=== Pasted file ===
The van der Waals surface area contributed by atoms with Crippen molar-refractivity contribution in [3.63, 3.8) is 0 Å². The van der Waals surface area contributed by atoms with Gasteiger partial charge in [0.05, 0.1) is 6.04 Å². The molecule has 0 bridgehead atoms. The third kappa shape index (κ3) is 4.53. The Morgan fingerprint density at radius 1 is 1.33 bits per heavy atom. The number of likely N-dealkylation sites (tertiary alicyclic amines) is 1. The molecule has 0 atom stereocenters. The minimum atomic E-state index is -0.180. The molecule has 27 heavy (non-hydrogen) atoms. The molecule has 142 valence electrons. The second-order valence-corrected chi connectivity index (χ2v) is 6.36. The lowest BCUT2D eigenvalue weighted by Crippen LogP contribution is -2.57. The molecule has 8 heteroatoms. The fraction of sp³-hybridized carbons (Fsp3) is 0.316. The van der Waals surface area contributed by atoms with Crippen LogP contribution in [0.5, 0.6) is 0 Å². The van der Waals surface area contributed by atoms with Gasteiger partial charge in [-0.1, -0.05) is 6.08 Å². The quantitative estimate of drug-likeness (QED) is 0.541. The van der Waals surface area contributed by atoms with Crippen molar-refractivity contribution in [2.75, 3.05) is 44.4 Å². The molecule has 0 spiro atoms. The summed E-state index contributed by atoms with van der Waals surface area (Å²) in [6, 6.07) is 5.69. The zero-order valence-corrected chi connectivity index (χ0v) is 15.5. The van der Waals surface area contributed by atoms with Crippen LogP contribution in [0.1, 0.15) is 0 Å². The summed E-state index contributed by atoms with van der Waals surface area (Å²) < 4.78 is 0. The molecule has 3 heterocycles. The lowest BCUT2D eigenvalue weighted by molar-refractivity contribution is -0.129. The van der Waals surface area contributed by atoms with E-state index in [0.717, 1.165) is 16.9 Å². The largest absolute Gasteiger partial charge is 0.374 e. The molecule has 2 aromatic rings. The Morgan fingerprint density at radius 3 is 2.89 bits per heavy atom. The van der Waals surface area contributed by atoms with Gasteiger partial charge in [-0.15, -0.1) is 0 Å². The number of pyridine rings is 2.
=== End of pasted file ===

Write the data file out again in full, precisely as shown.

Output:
The van der Waals surface area contributed by atoms with Crippen molar-refractivity contribution in [3.63, 3.8) is 0 Å². The van der Waals surface area contributed by atoms with Gasteiger partial charge in [0.05, 0.1) is 6.04 Å². The molecule has 0 bridgehead atoms. The third kappa shape index (κ3) is 4.53. The Morgan fingerprint density at radius 1 is 1.33 bits per heavy atom. The number of likely N-dealkylation sites (tertiary alicyclic amines) is 1. The molecule has 0 atom stereocenters. The minimum atomic E-state index is -0.180. The molecule has 27 heavy (non-hydrogen) atoms. The molecule has 142 valence electrons. The second-order valence-corrected chi connectivity index (χ2v) is 6.36. The lowest BCUT2D eigenvalue weighted by Crippen LogP contribution is -2.57. The molecule has 8 heteroatoms. The fraction of sp³-hybridized carbons (Fsp3) is 0.316. The van der Waals surface area contributed by atoms with Crippen LogP contribution in [0.5, 0.6) is 0 Å². The van der Waals surface area contributed by atoms with Gasteiger partial charge in [-0.1, -0.05) is 6.08 Å². The quantitative estimate of drug-likeness (QED) is 0.541. The van der Waals surface area contributed by atoms with Crippen molar-refractivity contribution in [2.75, 3.05) is 44.4 Å². The molecule has 0 spiro atoms. The summed E-state index contributed by atoms with van der Waals surface area (Å²) in [6, 6.07) is 5.69. The zero-order valence-corrected chi connectivity index (χ0v) is 15.5. The van der Waals surface area contributed by atoms with Crippen LogP contribution in [0.1, 0.15) is 0 Å². The summed E-state index contributed by atoms with van der Waals surface area (Å²) < 4.78 is 0. The molecule has 3 heterocycles. The lowest BCUT2D eigenvalue weighted by molar-refractivity contribution is -0.129. The van der Waals surface area contributed by atoms with E-state index in [0.717, 1.165) is 16.9 Å². The largest absolute Gasteiger partial charge is 0.374 e. The molecule has 2 aromatic rings. The Morgan fingerprint density at radius 3 is 2.89 bits per heavy atom. The van der Waals surface area contributed by atoms with Gasteiger partial charge in [-0.15, -0.1) is 0 Å². The number of pyridine rings is 2.